NHS patients to swallow miniature pill-sized cameras to diagnose bowel cancer
‘What sounds like sci-fi is now becoming a reality’, said NHS Chief Executive Sir Simon Stevens.
Thousands of NHS patients are to be given a camera which is small enough to swallow to help check if they have cancer.
The health service in England is trialling the use of miniature cameras – which are the size of a pill – as a diagnostic tool for bowel cancer and other gastrointestinal problems.
The technology – a colon capsule endoscopy – can provide a diagnosis in hours and patients can be being examined while they go about their daily lives, saving the need for an invasive diagnostic test in hospital. The head of the NHS said that the “ingenious” cameras will allow more people to get cancer tests quickly and safely.
The capsule cameras will be trialled in 11,000 patients at 40 different sites across England.
Traditional endoscopies mean patients need to attend hospital and have a tube inserted in the mouth or anus, whereas the new technology means that people can go about their normal day. Infection control procedures due to COVID-19 mean at present fewer traditional endoscopies are being carried out, but the new technology means that the tests can be sped up and conducted in the comfort of a patient’s home.
Read more about cancer diagnosis:
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- NHS to trial blood test that detects over 50 early-stage cancers
The camera takes two photos per second and takes pictures of the bowel as it passes through. It can help spot conditions including bowel cancer and Crohn’s disease. The tool provides full images of the bowel with information sent to a data recorder in a shoulder bag. The whole process takes between five and eight hours.
NHS England said that in December the number of people who came forward for cancer checks surpassed the previous year and that 25,000 patients received cancer treatment. Nonetheless, there have been concerns about people not seeking help during the pandemic. Anyone with any worrying symptoms has been urged to come forward and seek help.
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“As we come out of ‘peak COVID’ and the disruption of the pandemic, the NHS is now pushing ahead with genuine innovation to expand services for many other conditions," said Sir Simon Stevens, Chief Executive of NHS England. “That’s why we’re now trialling these ingenious capsule cameras to allow more people to undergo cancer investigations quickly and safely.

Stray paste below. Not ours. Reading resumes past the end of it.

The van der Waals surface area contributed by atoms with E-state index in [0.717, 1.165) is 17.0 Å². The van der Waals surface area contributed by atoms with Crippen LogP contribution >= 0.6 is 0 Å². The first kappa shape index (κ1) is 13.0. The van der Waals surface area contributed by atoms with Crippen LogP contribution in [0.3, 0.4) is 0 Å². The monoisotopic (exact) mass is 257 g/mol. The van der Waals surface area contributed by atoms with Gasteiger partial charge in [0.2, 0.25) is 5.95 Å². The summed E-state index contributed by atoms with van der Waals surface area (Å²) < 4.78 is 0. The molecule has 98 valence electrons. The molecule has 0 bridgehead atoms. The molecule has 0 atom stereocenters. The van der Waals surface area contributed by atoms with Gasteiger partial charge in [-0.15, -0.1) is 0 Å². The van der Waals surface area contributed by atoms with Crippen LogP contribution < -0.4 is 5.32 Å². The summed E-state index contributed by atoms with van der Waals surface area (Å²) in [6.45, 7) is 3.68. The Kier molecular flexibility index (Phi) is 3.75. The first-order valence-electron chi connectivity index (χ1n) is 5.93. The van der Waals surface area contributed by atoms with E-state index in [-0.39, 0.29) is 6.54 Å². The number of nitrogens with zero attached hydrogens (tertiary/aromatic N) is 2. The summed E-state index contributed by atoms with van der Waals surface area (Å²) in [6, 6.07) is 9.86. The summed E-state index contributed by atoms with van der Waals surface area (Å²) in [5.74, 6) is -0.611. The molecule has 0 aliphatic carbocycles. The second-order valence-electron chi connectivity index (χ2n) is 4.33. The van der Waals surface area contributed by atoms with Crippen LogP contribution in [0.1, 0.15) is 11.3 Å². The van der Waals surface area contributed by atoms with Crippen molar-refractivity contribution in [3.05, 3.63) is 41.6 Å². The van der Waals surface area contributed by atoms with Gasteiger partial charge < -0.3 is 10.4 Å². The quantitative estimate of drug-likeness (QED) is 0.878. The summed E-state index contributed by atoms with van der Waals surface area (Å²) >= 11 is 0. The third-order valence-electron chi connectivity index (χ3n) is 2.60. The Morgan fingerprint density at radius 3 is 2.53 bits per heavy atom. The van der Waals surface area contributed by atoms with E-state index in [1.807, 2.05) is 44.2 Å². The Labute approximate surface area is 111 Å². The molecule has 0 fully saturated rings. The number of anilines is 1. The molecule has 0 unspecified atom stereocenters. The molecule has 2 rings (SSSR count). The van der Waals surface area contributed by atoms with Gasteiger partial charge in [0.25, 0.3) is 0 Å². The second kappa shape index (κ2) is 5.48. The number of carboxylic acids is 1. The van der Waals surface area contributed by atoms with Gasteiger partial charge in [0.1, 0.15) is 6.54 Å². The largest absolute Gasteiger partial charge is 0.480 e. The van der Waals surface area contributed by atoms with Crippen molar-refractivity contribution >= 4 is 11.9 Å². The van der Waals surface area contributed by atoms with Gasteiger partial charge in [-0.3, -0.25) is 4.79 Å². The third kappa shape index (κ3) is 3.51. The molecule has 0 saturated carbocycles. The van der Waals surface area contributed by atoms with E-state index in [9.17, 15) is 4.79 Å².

“What sounds like sci-fi is now becoming a reality, and as these minute cameras pass through your body, they take two pictures per second checking for signs of cancer and other conditions like Crohn’s disease.”
Professor Peter Johnson, clinical director for cancer for the NHS in England, added: “From the cutting edge technology of these colon capsules to COVID protected hubs and chemo home deliveries, the NHS has fast tracked new ways of treating and diagnosing cancer – all while responding to the coronavirus pandemic.
“Endoscopy services continue and thanks to the hard work of NHS staff, cancer treatment and referrals have come back to usual levels, with more than 25,000 people treated for cancer in December and more than 200,000 coming forward for checks – 13,000 more than the previous year.
“The NHS message to anyone experiencing symptoms is clear – do not delay, help us to help you by coming forward for care – the NHS is ready and able to treat you.”
Reader Q&A: How does radiation kill cancer if it causes cancer?
Asked by: Odysseus Ray Lopez, US
It’s rather like the way guns can be used to commit crime, or stop it. Radiation causes cancer because its high-energy photons can cause breaks in the DNA strands in your cells. Cells can repair this damage up to a point, but sometimes the repair isn’t perfect and leaves some genes defective.
If the break affects one of the many tumour-suppressing genes in your DNA, that cell can become cancerous. But cancer cells are also more vulnerable to radiation than ordinary cells. Part of what makes them cancer cells is their ability to divide rapidly and this normally means that some of the DNA ‘spellcheck’ mechanisms are turned off.
So when a cancer cell suffers a break in a DNA strand, it’s less likely to repair it correctly. Depending where the break occurs, it might either kill the cell outright, or make it reproduce more slowly.
Radiation therapy uses a focused beam that is aimed at just the part of the body with the tumour, and the dose is carefully calculated to cause the minimum collateral damage to healthy cells. Even so, radiation therapy does very slightly increase your chances of developing a second cancer.
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